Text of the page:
The biggest obstacle was not television, he struck deals with ITV in the UK and RAI in Italy to show ITC races, with the Italians agreeing to start this year and there was no lack of international media support, as it attracted strong pan-European and Japanese coverage. In reality, the problems lay in Germany, where both the fans and the press felt that they were being deprived of their baby, the DTM. The manufacturers persuaded the FIA that an F1 -style closed paddock should not be the ITC’s way. Ecclestone agreed, and at the Hockenheim opener in April, the track was bursting at the seams.

But there was still disquiet from some quarters in Germany, and these disagreements emerged at Nurburgring’s second race, when the circuit made little attempt to promote the race. Ecclestone stepped in to make it happen but, coming just a few weeks after the European GP at the same track, crowds were sparse.

By now television coverage in Germany was suffering. The DTM had given its coverage away, just as the BPR Organisation does now, and Eurosport, amongst others, was a willing taker. The German ITC deal had already been done by Hans-Werner Aufrecht, Ecclestone’s associate in the new company running the series, but it was far from ideal for the fans. Only those with access to the Vox satellite channel could see the races, and Ecclestone was squarely blamed.

The end arrived swiftly, almost without warning. It was clear that Alfa Romeo had felt the weight of the Fiat Group upon its shoulders when it announced its official withdrawal, citing wide-ranging cuts in competition expenditure. But it was the pace with which Opel jumped on the bandwagon that brought down the final curtain. Complaining of a lack of TV coverage, concerned over dropping crowd figures and a lack of brand recognition. GM’s European arm withdrew and unwittingly entered into a war of words with the FIA. Ecclestone retaliated by producing figures to show that TV coverage outside Germany had increased and that the non-German crowd figures those not supported by the three manufacturers purchasing huge numbers of tickets were on a par with previous years. In return, Opel, proffered more detailed criticisms: correspondence it had entered into with Ecclestone and his lack of response to its suggestions. Angered, Bernie threatened to go public with all their dealings, while FIA boss Max Mosley mooted a two-year ban on GM from FIA events for breaking the ITC agreement.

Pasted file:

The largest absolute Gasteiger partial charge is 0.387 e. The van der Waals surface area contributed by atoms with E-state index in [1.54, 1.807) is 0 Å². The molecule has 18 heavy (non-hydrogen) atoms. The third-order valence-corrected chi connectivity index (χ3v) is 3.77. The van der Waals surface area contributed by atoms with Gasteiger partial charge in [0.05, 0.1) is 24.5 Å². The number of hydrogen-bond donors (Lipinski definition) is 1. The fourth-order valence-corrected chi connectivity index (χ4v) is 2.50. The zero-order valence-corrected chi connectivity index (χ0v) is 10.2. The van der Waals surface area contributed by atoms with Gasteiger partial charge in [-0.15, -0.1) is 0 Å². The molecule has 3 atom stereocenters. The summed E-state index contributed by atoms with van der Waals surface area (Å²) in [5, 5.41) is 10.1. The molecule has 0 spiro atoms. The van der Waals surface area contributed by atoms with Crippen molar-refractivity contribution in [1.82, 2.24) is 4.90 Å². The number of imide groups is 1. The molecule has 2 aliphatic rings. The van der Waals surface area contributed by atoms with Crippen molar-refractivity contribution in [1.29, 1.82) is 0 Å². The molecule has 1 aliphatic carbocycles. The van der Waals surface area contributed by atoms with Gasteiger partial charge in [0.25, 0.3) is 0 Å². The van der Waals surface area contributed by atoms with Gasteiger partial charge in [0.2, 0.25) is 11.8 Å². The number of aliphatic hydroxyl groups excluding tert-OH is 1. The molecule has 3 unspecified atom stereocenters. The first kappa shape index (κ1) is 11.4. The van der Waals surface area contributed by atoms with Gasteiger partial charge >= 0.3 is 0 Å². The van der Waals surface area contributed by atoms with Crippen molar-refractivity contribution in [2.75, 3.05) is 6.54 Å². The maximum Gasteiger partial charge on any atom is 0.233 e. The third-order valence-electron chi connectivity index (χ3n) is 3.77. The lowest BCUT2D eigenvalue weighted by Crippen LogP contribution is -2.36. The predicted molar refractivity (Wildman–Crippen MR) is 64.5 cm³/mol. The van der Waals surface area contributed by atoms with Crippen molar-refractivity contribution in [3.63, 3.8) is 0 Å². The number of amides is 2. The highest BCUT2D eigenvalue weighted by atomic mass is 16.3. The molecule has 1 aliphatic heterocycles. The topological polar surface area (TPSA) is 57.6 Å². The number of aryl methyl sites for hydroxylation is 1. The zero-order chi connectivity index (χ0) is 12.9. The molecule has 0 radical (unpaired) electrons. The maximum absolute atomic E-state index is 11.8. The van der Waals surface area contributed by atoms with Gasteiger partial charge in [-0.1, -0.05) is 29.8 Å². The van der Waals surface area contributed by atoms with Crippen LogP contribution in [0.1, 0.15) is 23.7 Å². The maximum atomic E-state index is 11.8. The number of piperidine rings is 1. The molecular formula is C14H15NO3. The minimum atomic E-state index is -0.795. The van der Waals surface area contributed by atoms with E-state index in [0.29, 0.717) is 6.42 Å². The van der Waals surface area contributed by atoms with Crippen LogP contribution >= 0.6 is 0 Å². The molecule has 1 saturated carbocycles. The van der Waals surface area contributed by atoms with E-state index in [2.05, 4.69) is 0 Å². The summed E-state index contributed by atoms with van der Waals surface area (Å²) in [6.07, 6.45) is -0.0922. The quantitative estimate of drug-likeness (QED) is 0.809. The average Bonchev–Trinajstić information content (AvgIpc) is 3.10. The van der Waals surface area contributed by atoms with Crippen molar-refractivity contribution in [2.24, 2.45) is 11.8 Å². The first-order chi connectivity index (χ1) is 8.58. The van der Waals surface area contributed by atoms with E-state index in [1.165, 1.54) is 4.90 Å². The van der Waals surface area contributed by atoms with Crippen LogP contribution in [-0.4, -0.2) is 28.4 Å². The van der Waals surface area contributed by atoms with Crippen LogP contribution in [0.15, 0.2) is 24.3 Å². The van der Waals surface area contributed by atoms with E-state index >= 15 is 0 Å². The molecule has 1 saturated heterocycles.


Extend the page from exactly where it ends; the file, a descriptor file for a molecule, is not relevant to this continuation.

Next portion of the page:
Perhaps the greatest irony is one that goes all the way back to the WTCC. In May 1987, Balestre told a concerned Moffat on the grid at Dijon that the series was safe. Six months later it was dead. When the FIA announced its winding-up, and the return to the European Championship the following autumn, the real agenda swiftly emerged. Ecclestone was working on another touring car formula tentatively called Procar. This was to based around silhouette racers such as the Alfa 164 that Riccardo Patrese demonstrated at the 1988 Italian GP. It gained little support from manufacturers, however, and the plan was quietly shelved.

Yet nothing comes closer to that Procar concept than Class 1 1996-style. Multi-cylinder engines, wide use of carbon-fibre, high-tech masterpieces: they match Ecclestone s original vision perfectly. Given his faith in the idea, which he called a NASCAR for Europe, and with lower technology levels and thus costs on the drawing board for 1997, it seems hard to believe that the man from Princes Gate wants to see this championship end.

Instead, look hard at the motives of some of the manufacturers (who wrote the technical rules), and their desire to make the DTM the biggest race series outside of Formula One. Look at the way they drove up costs by resorting to ever more expensive technology, ran without commercial sponsorship and reached the point at which national-type budgets gave way to F1 levels of funding. Look at the way they expected dramatically increased publicity after just one full season.

Ecclestone, Mosley and the FIA may not have the best reputations in the world, but as far as the ITC is concerned, perhaps they are the good guys.